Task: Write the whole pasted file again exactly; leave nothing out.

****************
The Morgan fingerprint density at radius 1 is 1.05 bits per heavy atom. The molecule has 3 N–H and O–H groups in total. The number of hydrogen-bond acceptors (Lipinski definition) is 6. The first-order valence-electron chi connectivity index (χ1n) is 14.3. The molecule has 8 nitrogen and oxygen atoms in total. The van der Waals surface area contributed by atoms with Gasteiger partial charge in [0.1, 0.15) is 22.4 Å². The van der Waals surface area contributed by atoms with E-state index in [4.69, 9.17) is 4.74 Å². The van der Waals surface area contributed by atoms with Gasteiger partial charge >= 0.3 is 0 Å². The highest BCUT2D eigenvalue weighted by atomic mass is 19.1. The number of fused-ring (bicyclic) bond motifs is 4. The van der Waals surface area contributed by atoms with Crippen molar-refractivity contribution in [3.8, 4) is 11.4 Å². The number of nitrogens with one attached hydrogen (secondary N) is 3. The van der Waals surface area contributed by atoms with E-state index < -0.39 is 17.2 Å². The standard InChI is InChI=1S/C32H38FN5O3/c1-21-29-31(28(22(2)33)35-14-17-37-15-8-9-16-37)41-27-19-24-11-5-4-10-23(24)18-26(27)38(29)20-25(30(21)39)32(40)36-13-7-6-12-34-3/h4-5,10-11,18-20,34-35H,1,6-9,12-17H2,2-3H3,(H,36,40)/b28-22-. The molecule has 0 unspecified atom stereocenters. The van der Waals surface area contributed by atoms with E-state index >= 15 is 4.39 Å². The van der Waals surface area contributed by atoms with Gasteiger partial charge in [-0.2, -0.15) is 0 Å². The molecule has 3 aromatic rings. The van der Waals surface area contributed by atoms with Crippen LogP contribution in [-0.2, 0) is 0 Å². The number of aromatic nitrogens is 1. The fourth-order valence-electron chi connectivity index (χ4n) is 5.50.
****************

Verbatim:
The Morgan fingerprint density at radius 1 is 1.05 bits per heavy atom. The molecule has 3 N–H and O–H groups in total. The number of hydrogen-bond acceptors (Lipinski definition) is 6. The first-order valence-electron chi connectivity index (χ1n) is 14.3. The molecule has 8 nitrogen and oxygen atoms in total. The van der Waals surface area contributed by atoms with Gasteiger partial charge in [0.1, 0.15) is 22.4 Å². The van der Waals surface area contributed by atoms with E-state index in [4.69, 9.17) is 4.74 Å². The van der Waals surface area contributed by atoms with Gasteiger partial charge >= 0.3 is 0 Å². The highest BCUT2D eigenvalue weighted by atomic mass is 19.1. The number of fused-ring (bicyclic) bond motifs is 4. The van der Waals surface area contributed by atoms with Crippen molar-refractivity contribution in [3.8, 4) is 11.4 Å². The number of nitrogens with one attached hydrogen (secondary N) is 3. The van der Waals surface area contributed by atoms with E-state index < -0.39 is 17.2 Å². The standard InChI is InChI=1S/C32H38FN5O3/c1-21-29-31(28(22(2)33)35-14-17-37-15-8-9-16-37)41-27-19-24-11-5-4-10-23(24)18-26(27)38(29)20-25(30(21)39)32(40)36-13-7-6-12-34-3/h4-5,10-11,18-20,34-35H,1,6-9,12-17H2,2-3H3,(H,36,40)/b28-22-. The molecule has 0 unspecified atom stereocenters. The van der Waals surface area contributed by atoms with E-state index >= 15 is 4.39 Å². The van der Waals surface area contributed by atoms with Gasteiger partial charge in [-0.2, -0.15) is 0 Å². The molecule has 3 aromatic rings. The van der Waals surface area contributed by atoms with Crippen LogP contribution in [-0.2, 0) is 0 Å². The number of aromatic nitrogens is 1. The fourth-order valence-electron chi connectivity index (χ4n) is 5.50.